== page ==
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The Rise Of Connected Vehicles

Car buyers are increasingly eager for new tech-driven motoring experiences.

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Car buyers are increasingly eager for new tech-driven motoring experiences.

Opinions

The Rise Of Connected Vehicles

Car buyers are increasingly eager for new tech-driven motoring experiences.

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Like Smart Virtual Assistants in our increasingly-connected homes, use of connected vehicles, while once seemingly distantly futuristic, is becoming ever more prevalent.

Over 20% of the 1.2 billion cars on the road today are expected to be connected vehicles by 2020, according to Gartner. Meanwhile, analysts have estimated that the smart home market will exceed $53bn by the same year, much of which is likely to continue to be driven by voice technology.

To take advantage of this trend, manufacturers are working hard to ensure voice recognition services are a meaningful link to their in-vehicle software.  However, using voice recognition in vehicles comes with its own specific set of challenges. In a home, a poor voice experience could lead to frustration; in a vehicle, it can be a potentially dangerous distraction.

Real conditions

To be truly effective, companies must ensure that their testing takes account of real-world conditions.  This creates a challenge for QA (quality assurance) teams, as this technology is extremely fast moving - customer sentiment even faster so - and it’s simply unfeasible to maintain access to the multitude of vehicle configurations with this technology.

Automated testing is fine for validating a baseline of functionality in a lab but less effective when attempting to account for in the real complexities of a live environment.  The only way to account for real-world conditions is to test in the real world, and the easiest way to gather actual user feedback is via crowdtesting.

In doing so, developers can precisely address any issues impacting Customer Experience (CX) and embrace the agility required for such a dynamic environment.

One challenge common to all environments is voice activation.  This is tricky to get right, as in addition to accounting for different accents and idioms, voice platforms need to account for the wildly variable background noise inherent in everyday driving situations.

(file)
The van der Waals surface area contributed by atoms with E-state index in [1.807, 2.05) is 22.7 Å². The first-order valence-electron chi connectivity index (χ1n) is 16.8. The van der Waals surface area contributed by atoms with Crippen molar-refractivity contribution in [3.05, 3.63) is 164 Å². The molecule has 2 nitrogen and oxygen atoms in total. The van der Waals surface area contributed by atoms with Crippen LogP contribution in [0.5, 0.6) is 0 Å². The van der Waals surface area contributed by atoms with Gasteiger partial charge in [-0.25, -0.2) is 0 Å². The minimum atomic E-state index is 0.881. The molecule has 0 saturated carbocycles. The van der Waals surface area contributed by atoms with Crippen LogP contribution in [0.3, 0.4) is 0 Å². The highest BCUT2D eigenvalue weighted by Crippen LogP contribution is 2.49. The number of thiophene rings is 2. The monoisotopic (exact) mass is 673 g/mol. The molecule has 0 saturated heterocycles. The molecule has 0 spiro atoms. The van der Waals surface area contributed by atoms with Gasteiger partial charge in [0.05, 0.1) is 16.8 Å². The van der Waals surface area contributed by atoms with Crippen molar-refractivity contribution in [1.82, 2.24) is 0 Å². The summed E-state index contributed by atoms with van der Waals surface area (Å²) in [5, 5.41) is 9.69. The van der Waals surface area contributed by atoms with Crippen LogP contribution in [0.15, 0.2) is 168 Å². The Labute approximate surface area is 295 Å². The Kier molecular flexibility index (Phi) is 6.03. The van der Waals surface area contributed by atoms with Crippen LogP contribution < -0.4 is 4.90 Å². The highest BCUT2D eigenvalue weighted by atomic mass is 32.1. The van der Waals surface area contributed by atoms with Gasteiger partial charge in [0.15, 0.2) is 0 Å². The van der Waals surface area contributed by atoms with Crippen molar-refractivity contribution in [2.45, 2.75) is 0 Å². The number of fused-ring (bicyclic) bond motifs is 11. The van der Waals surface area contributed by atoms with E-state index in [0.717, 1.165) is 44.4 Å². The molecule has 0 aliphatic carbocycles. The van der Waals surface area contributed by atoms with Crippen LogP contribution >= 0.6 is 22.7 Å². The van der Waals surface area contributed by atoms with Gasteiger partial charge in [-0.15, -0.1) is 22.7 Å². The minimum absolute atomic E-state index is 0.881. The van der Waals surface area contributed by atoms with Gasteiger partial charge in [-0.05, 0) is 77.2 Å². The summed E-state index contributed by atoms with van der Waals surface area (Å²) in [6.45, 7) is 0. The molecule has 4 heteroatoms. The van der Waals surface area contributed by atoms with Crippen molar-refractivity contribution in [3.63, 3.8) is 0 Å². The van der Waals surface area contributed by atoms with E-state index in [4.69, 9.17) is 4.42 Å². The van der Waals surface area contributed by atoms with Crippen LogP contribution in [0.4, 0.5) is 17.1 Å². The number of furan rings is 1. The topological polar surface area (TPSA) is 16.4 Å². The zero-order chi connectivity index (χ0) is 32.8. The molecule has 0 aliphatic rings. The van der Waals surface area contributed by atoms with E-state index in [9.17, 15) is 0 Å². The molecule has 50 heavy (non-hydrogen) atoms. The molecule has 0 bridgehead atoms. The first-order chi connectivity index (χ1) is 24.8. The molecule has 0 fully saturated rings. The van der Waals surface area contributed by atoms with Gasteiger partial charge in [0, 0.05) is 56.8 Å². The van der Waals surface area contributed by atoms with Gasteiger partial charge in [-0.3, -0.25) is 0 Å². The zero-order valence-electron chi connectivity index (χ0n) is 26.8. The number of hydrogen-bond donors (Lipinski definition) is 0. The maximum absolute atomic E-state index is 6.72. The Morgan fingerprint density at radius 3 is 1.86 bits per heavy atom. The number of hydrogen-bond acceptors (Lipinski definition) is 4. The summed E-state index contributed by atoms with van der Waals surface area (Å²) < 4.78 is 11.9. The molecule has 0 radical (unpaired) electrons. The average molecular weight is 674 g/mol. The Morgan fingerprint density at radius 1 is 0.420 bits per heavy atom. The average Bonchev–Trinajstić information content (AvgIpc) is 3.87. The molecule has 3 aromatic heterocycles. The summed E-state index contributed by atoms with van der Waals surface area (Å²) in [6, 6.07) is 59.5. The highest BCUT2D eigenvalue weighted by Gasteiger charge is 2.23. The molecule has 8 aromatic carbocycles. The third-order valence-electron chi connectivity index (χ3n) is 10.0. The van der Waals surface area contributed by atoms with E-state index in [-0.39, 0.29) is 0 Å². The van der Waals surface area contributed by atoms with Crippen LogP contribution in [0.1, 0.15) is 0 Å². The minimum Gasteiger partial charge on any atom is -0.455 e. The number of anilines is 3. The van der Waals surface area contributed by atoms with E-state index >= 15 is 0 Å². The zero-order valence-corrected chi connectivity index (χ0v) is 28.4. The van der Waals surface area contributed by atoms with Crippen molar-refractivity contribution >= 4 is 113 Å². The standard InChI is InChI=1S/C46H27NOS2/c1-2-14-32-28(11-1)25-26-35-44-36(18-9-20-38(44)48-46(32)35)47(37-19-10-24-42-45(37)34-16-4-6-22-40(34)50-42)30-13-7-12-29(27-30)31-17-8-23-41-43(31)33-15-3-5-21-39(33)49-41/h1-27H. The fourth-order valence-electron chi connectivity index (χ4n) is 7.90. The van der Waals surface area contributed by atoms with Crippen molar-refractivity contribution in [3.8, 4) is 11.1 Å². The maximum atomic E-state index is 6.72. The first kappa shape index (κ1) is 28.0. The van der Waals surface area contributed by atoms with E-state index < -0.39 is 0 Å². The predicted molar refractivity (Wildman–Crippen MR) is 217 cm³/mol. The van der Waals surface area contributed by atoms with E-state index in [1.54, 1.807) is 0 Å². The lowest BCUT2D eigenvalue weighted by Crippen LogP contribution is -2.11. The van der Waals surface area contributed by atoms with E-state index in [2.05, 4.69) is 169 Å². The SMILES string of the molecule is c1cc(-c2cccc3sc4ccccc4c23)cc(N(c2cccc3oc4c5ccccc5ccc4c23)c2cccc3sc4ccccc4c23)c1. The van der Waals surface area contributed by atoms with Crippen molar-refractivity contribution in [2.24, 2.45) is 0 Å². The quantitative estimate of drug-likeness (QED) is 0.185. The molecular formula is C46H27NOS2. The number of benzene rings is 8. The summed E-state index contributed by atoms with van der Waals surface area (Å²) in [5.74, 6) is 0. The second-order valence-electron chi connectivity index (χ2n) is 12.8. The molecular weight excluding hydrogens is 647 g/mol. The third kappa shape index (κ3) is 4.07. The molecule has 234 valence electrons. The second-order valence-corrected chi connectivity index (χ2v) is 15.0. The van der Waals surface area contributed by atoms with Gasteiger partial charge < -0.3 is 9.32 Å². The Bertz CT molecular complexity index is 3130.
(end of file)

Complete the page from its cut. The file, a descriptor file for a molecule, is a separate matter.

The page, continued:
In addition, with In-Car voice experiences there are typically up to five passengers who, although possibly speaking concurrently, tend to stay in the same position in relation to the microphones.

These systems are also typically tuned to prioritize adult voice input from the driver and front seat passenger to avoid unintentional problems from children in the back.

In order to ensure the real experiematches the design, however, extensive testing must be carried out across ages, genders and local dialects, taking into account both the driver’s and passengers’ experiences.

This type of approach can also provide data and feedback which is simply impossible to capture in a lab. For example, for a driver with a disability, differentiation between brands’ voice-assisted functionality in connected cars may mean the difference between a user being able to safely use the radio, thermostat, and Sat Nav and using them unsafely or not at all.

Furthermore, subtle changes in the voice experience (made easy to deliver directly to customers with the vehicle’s ever-connected nature) can have profound impacts on the end user – on their satisfaction, safety, and brand perception.

This type of real-world insight is valuable far outside of just the developers (marketing, sales, etc.), and for many may ultimately significantly influence the decision of which vehicle to purchase.

Resolving the challenges of the connected vehicle may not be simple, but automakers cannot afford to ignore the potential of this technology. Early adopters like Mercedes, BMW, and Ford have shown the value of early investment - not just for the benefit of their customers, but to stay relevant in a rapidly-changing automotive landscape.

There are many factors that influence a purchasing decision, but increasingly it’s the software, and the connected user experience, that is the key differentiator.

Emerson Sklar is senior solution consultant at Applause.

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The Rise Of Connected Vehicles

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